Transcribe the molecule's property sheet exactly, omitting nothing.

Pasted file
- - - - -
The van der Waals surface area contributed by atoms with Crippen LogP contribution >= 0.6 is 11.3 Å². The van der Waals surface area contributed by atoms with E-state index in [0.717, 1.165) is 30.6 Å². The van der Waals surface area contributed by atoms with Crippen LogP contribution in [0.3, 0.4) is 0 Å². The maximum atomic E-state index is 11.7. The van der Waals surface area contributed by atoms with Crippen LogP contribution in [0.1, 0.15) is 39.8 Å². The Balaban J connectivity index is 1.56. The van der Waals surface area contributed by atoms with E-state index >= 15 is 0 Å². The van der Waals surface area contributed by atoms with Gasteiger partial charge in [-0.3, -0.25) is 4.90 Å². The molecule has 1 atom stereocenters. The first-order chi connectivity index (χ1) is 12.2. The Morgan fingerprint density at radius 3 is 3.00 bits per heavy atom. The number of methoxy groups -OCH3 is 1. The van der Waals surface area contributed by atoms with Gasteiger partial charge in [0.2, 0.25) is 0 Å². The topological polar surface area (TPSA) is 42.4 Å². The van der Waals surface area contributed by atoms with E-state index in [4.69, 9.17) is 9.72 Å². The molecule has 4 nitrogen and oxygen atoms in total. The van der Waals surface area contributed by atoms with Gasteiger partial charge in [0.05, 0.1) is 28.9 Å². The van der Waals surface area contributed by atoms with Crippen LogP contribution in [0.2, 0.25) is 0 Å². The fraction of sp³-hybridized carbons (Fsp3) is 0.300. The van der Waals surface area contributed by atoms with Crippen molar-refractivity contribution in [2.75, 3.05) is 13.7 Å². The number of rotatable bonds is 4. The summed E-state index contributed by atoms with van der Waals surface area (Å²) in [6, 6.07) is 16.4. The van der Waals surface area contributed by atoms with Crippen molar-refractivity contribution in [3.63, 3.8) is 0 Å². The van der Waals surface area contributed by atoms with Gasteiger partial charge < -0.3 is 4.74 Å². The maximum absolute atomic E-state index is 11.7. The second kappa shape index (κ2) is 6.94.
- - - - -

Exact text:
The van der Waals surface area contributed by atoms with Crippen LogP contribution >= 0.6 is 11.3 Å². The van der Waals surface area contributed by atoms with E-state index in [0.717, 1.165) is 30.6 Å². The van der Waals surface area contributed by atoms with Crippen LogP contribution in [0.3, 0.4) is 0 Å². The maximum atomic E-state index is 11.7. The van der Waals surface area contributed by atoms with Crippen LogP contribution in [0.1, 0.15) is 39.8 Å². The Balaban J connectivity index is 1.56. The van der Waals surface area contributed by atoms with E-state index >= 15 is 0 Å². The van der Waals surface area contributed by atoms with Gasteiger partial charge in [-0.3, -0.25) is 4.90 Å². The molecule has 1 atom stereocenters. The first-order chi connectivity index (χ1) is 12.2. The Morgan fingerprint density at radius 3 is 3.00 bits per heavy atom. The number of methoxy groups -OCH3 is 1. The van der Waals surface area contributed by atoms with Gasteiger partial charge in [0.2, 0.25) is 0 Å². The topological polar surface area (TPSA) is 42.4 Å². The van der Waals surface area contributed by atoms with E-state index in [4.69, 9.17) is 9.72 Å². The molecule has 4 nitrogen and oxygen atoms in total. The van der Waals surface area contributed by atoms with Gasteiger partial charge in [0.05, 0.1) is 28.9 Å². The van der Waals surface area contributed by atoms with Crippen LogP contribution in [0.2, 0.25) is 0 Å². The fraction of sp³-hybridized carbons (Fsp3) is 0.300. The van der Waals surface area contributed by atoms with Crippen molar-refractivity contribution in [2.75, 3.05) is 13.7 Å². The number of rotatable bonds is 4. The summed E-state index contributed by atoms with van der Waals surface area (Å²) in [6, 6.07) is 16.4. The van der Waals surface area contributed by atoms with Crippen molar-refractivity contribution in [3.63, 3.8) is 0 Å². The van der Waals surface area contributed by atoms with Gasteiger partial charge < -0.3 is 4.74 Å². The maximum absolute atomic E-state index is 11.7. The second kappa shape index (κ2) is 6.94.